Argumentative Conversational Agents for Explainable Artificial Intelligence

Recent years have witnessed a striking rise of artificial intelligence (AI) algorithms that are able to show outstanding performance. However, such a good performance is oftentimes achieved at the expense of explainability. Not only can the lack of explainability undermine the user's trust in the algorithmic output, but it also can cause adverse consequences. In this thesis, we contribute to extending the body of knowledge in the research field of Explainable AI (XAI). We advocate the use of interpretable rule-based models that can serve both as stand-alone applications and as proxies for black-box models. More specifically, we design an explanation generation framework that outputs textual factual and counterfactual explanations for interpretable rule-based classifiers. As such, counterfactual explanations suggest minimal changes in feature values for the classifier's prediction to change in the desired way. In addition, we model a communication channel between the explainer and the explainee (i.e., the user) to effectively convey the automatically generated explanations. Implemented in form of a conversational agent, it enables the user to explore the explanation space in its entirety for him or her to be able to make an informed decision about the given prediction. As part of the present thesis, we first perform a thorough literature review of the state-of-the-art contrastive and counterfactual explanation generation algorithms as well as that of the corresponding theories and inspect a degree of their interconnection. Relying on the insights from the literature review we design a model-specific method for counterfactual explanation generation for interpretable classification systems (e.g., decision trees and fuzzy rule-based classification systems) operating on the internals of the classifier. In addition, we design and implement a model-agnostic counterfactual explanation generation method based on a genetic algorithm. Subsequently, we propose a metric of perceived explanation complexity that allows us to assess how complex the given textual explanation appears for the end user. We empirically evaluate the proposed methods by performing a comparative analysis of the human evaluation rankings obtained via two surveys offered to end users. We show that the proposed metric of perceived explanation complexity correlates well with such explanation aspects as informativeness, relevance, and readability. In this regard, the proposed metric can be used, at least for the target audience in our use case, to substitute human evaluation of the aforementioned explanation aspects. As we evaluate the argumentative explanatory dialogue model, we highlight that all the proposed request types are actively used in information-seeking dialogue settings. Further, a large number of alternative counterfactual explanation requests testifies that user preferences should be taken into consideration when generating automated explanations. All in all, we show that the resulting explanations are appreciated by a good number of users across different application domains. The research results presented in this thesis indicate several directions for future work. From the theoretical point of view, the proposed framework can be extended to introduce causal relations between the predicted data and related features. From the algorithmic point of view, the proposed explanation generation framework should be further extended with a surrogation approach to handle other types of classifiers (including non-interpretable classifiers). Further, different settings may require changes in the dialogue protocol that models the communication process between the explainer and the user for the sake of deeper customisation. Importantly, it seems impossible to achieve the state of human-centric AI without formalising and modelling ethical relations on the basis of the data being processed. Thus, bias mitigation, yet another highly relevant line of research in the XAI community, is another algorithmic challenge to address. Finally, it is of our particular interest to further adapt the designed human evaluation framework for future experiments on explanation, trustworthiness, and satisfaction. Altogether, the prospective extensions of the work presented in this thesis are believed to have great potential for moving forward from XAI to Trustworthy AI.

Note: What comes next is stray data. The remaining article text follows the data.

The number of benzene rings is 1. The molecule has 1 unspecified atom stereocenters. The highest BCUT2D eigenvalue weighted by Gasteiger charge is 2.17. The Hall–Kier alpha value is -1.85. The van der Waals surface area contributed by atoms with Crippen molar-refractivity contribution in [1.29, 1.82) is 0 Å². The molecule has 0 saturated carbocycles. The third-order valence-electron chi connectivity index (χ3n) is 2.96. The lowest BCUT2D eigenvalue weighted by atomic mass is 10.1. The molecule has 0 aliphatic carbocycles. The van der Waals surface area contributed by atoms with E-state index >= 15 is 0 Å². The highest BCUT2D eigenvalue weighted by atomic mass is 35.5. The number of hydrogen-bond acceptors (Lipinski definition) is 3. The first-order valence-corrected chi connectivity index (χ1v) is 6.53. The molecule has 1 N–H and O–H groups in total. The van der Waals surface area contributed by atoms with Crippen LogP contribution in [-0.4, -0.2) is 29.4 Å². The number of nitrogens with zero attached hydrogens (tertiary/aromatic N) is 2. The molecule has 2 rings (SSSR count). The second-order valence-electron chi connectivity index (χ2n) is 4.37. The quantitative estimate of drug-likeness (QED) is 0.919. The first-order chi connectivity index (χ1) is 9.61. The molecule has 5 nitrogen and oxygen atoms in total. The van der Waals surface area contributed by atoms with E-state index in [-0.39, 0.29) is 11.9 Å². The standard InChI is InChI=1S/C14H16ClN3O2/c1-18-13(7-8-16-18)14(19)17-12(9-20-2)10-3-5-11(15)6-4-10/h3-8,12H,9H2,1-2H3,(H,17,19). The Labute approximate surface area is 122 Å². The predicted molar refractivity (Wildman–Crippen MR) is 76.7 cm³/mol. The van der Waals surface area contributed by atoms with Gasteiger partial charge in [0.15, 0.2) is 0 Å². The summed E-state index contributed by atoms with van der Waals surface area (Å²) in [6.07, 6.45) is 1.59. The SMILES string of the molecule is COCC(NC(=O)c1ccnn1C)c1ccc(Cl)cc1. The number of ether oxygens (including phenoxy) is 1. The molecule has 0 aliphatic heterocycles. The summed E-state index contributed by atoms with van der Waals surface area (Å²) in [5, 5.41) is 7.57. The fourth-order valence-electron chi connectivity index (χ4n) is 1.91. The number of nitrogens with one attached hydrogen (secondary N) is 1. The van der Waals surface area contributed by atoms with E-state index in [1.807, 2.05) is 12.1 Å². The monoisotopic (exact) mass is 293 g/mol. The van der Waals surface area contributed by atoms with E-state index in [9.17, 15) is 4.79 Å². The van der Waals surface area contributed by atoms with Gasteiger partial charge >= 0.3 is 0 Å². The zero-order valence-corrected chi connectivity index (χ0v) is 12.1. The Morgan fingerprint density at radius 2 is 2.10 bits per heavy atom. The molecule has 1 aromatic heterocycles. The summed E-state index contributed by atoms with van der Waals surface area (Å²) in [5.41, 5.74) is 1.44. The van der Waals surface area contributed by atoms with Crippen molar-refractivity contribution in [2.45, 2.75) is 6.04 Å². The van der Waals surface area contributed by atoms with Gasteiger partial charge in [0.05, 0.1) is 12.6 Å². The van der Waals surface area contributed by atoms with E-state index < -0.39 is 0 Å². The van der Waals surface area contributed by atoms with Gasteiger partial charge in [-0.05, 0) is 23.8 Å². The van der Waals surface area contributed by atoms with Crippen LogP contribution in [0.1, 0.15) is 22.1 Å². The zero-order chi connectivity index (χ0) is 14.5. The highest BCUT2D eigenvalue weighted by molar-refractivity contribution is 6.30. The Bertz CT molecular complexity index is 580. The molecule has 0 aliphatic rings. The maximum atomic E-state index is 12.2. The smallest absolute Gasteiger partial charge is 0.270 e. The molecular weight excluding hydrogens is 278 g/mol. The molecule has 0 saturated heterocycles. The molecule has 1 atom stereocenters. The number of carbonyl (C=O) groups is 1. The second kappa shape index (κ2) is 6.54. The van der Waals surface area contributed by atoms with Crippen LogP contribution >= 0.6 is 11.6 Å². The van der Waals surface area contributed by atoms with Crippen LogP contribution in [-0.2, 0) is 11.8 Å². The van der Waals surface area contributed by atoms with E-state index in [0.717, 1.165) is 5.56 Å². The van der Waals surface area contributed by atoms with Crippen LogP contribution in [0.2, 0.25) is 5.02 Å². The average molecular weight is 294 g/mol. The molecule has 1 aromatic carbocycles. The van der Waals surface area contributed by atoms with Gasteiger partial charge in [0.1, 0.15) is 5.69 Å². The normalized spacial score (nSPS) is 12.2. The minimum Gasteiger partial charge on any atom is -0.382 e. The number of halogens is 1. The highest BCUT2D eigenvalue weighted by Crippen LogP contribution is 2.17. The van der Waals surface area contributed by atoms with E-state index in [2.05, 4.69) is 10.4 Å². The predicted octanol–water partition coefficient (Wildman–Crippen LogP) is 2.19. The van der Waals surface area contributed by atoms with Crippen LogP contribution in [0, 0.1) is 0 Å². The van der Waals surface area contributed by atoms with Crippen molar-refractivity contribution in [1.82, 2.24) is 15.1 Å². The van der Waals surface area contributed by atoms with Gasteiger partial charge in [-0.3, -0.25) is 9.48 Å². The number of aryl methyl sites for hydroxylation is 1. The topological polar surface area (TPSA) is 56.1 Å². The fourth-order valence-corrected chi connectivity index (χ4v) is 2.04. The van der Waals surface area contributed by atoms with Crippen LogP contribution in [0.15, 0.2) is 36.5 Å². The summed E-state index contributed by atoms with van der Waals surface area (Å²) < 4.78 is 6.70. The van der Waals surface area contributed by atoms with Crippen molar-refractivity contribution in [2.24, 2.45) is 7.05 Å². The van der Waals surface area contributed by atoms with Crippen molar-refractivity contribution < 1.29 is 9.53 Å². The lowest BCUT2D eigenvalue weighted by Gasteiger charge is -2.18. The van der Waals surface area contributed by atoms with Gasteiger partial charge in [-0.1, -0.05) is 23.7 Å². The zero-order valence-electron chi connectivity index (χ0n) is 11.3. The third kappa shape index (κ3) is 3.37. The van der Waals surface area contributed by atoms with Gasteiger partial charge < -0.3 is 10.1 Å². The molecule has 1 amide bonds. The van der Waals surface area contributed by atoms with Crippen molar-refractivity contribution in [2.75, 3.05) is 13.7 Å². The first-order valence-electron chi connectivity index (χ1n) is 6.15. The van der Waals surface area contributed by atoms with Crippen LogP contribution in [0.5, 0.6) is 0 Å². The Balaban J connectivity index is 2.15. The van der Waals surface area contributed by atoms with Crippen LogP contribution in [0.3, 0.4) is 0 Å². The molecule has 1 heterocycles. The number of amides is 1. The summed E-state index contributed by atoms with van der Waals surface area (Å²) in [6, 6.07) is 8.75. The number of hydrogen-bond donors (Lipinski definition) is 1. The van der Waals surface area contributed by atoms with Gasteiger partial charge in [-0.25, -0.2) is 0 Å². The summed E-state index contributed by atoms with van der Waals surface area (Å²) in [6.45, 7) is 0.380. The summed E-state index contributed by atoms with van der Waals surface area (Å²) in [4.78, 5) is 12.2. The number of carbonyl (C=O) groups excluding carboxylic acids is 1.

keywords: Artificial intelligence (AI), Computer science